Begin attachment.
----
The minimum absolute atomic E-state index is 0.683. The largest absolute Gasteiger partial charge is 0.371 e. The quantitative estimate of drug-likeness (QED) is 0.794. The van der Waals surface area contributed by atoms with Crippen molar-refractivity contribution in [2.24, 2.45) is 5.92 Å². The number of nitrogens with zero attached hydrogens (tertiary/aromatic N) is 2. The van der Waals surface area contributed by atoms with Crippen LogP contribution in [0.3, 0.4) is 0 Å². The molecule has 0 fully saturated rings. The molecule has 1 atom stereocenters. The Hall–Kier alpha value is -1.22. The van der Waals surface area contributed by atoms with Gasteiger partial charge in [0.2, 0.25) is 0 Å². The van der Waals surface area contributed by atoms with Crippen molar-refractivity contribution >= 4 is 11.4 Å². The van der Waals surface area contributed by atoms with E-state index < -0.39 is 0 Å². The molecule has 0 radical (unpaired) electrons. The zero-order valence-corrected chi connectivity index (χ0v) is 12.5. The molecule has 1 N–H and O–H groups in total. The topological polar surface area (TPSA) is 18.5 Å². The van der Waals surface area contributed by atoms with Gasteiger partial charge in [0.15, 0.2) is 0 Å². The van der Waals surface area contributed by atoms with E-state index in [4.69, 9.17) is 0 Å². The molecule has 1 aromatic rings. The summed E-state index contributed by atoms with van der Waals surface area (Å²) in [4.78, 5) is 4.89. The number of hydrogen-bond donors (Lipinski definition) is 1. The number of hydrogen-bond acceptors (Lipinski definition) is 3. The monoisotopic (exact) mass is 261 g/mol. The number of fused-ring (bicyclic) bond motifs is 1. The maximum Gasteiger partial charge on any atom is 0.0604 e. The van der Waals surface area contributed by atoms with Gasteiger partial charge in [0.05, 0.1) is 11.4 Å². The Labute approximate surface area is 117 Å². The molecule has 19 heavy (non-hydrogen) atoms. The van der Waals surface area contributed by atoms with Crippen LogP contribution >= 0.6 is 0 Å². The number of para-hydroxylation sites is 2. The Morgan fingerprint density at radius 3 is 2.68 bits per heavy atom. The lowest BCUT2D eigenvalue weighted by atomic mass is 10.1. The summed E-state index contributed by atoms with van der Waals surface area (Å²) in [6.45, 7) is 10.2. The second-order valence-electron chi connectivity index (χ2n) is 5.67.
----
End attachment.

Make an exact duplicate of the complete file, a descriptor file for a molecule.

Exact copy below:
The minimum absolute atomic E-state index is 0.683. The largest absolute Gasteiger partial charge is 0.371 e. The quantitative estimate of drug-likeness (QED) is 0.794. The van der Waals surface area contributed by atoms with Crippen molar-refractivity contribution in [2.24, 2.45) is 5.92 Å². The number of nitrogens with zero attached hydrogens (tertiary/aromatic N) is 2. The van der Waals surface area contributed by atoms with Crippen LogP contribution in [0.3, 0.4) is 0 Å². The molecule has 0 fully saturated rings. The molecule has 1 atom stereocenters. The Hall–Kier alpha value is -1.22. The van der Waals surface area contributed by atoms with Gasteiger partial charge in [0.2, 0.25) is 0 Å². The van der Waals surface area contributed by atoms with Crippen molar-refractivity contribution >= 4 is 11.4 Å². The van der Waals surface area contributed by atoms with E-state index < -0.39 is 0 Å². The molecule has 0 radical (unpaired) electrons. The zero-order valence-corrected chi connectivity index (χ0v) is 12.5. The molecule has 1 N–H and O–H groups in total. The topological polar surface area (TPSA) is 18.5 Å². The van der Waals surface area contributed by atoms with Gasteiger partial charge in [0.15, 0.2) is 0 Å². The van der Waals surface area contributed by atoms with E-state index in [4.69, 9.17) is 0 Å². The molecule has 1 aromatic rings. The summed E-state index contributed by atoms with van der Waals surface area (Å²) in [4.78, 5) is 4.89. The number of hydrogen-bond donors (Lipinski definition) is 1. The number of hydrogen-bond acceptors (Lipinski definition) is 3. The monoisotopic (exact) mass is 261 g/mol. The number of fused-ring (bicyclic) bond motifs is 1. The maximum Gasteiger partial charge on any atom is 0.0604 e. The van der Waals surface area contributed by atoms with Gasteiger partial charge in [0.05, 0.1) is 11.4 Å². The Labute approximate surface area is 117 Å². The molecule has 19 heavy (non-hydrogen) atoms. The van der Waals surface area contributed by atoms with Crippen LogP contribution >= 0.6 is 0 Å². The number of para-hydroxylation sites is 2. The Morgan fingerprint density at radius 3 is 2.68 bits per heavy atom. The lowest BCUT2D eigenvalue weighted by atomic mass is 10.1. The summed E-state index contributed by atoms with van der Waals surface area (Å²) in [6.45, 7) is 10.2. The second-order valence-electron chi connectivity index (χ2n) is 5.67.